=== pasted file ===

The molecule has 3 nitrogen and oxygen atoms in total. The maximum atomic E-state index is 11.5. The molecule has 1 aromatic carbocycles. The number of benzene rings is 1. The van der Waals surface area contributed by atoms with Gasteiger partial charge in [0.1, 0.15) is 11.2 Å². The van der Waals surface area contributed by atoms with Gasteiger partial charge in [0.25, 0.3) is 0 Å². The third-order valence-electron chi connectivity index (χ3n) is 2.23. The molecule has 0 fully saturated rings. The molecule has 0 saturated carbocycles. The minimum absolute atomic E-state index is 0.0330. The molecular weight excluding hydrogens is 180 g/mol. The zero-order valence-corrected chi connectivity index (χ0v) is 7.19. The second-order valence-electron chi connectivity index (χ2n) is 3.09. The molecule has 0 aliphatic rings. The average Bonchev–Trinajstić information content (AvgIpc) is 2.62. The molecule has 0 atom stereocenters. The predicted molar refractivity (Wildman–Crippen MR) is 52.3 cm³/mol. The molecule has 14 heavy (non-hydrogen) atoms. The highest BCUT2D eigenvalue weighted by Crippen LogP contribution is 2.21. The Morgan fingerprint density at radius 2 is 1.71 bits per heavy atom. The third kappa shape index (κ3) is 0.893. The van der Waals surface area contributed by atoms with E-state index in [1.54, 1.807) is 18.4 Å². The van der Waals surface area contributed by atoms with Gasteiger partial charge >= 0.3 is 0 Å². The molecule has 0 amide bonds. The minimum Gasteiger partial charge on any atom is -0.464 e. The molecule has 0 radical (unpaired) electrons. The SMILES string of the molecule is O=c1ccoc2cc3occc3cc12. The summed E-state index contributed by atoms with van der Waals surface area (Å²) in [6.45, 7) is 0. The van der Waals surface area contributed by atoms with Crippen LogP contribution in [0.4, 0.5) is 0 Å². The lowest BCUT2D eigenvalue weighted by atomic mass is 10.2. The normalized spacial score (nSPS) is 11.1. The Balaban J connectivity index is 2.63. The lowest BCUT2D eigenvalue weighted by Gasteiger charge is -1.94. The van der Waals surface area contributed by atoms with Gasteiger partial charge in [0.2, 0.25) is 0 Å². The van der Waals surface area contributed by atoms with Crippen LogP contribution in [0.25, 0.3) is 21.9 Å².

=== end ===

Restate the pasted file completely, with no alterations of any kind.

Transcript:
The molecule has 3 nitrogen and oxygen atoms in total. The maximum atomic E-state index is 11.5. The molecule has 1 aromatic carbocycles. The number of benzene rings is 1. The van der Waals surface area contributed by atoms with Gasteiger partial charge in [0.1, 0.15) is 11.2 Å². The van der Waals surface area contributed by atoms with Gasteiger partial charge in [0.25, 0.3) is 0 Å². The third-order valence-electron chi connectivity index (χ3n) is 2.23. The molecule has 0 fully saturated rings. The molecule has 0 saturated carbocycles. The minimum absolute atomic E-state index is 0.0330. The molecular weight excluding hydrogens is 180 g/mol. The zero-order valence-corrected chi connectivity index (χ0v) is 7.19. The second-order valence-electron chi connectivity index (χ2n) is 3.09. The molecule has 0 aliphatic rings. The average Bonchev–Trinajstić information content (AvgIpc) is 2.62. The molecule has 0 atom stereocenters. The predicted molar refractivity (Wildman–Crippen MR) is 52.3 cm³/mol. The molecule has 14 heavy (non-hydrogen) atoms. The highest BCUT2D eigenvalue weighted by Crippen LogP contribution is 2.21. The Morgan fingerprint density at radius 2 is 1.71 bits per heavy atom. The third kappa shape index (κ3) is 0.893. The van der Waals surface area contributed by atoms with E-state index in [1.54, 1.807) is 18.4 Å². The van der Waals surface area contributed by atoms with Gasteiger partial charge >= 0.3 is 0 Å². The molecule has 0 amide bonds. The minimum Gasteiger partial charge on any atom is -0.464 e. The molecule has 0 radical (unpaired) electrons. The SMILES string of the molecule is O=c1ccoc2cc3occc3cc12. The summed E-state index contributed by atoms with van der Waals surface area (Å²) in [6.45, 7) is 0. The van der Waals surface area contributed by atoms with Crippen LogP contribution in [0.4, 0.5) is 0 Å². The lowest BCUT2D eigenvalue weighted by atomic mass is 10.2. The normalized spacial score (nSPS) is 11.1. The Balaban J connectivity index is 2.63. The lowest BCUT2D eigenvalue weighted by Gasteiger charge is -1.94. The van der Waals surface area contributed by atoms with Gasteiger partial charge in [0.2, 0.25) is 0 Å². The van der Waals surface area contributed by atoms with Crippen LogP contribution in [0.25, 0.3) is 21.9 Å².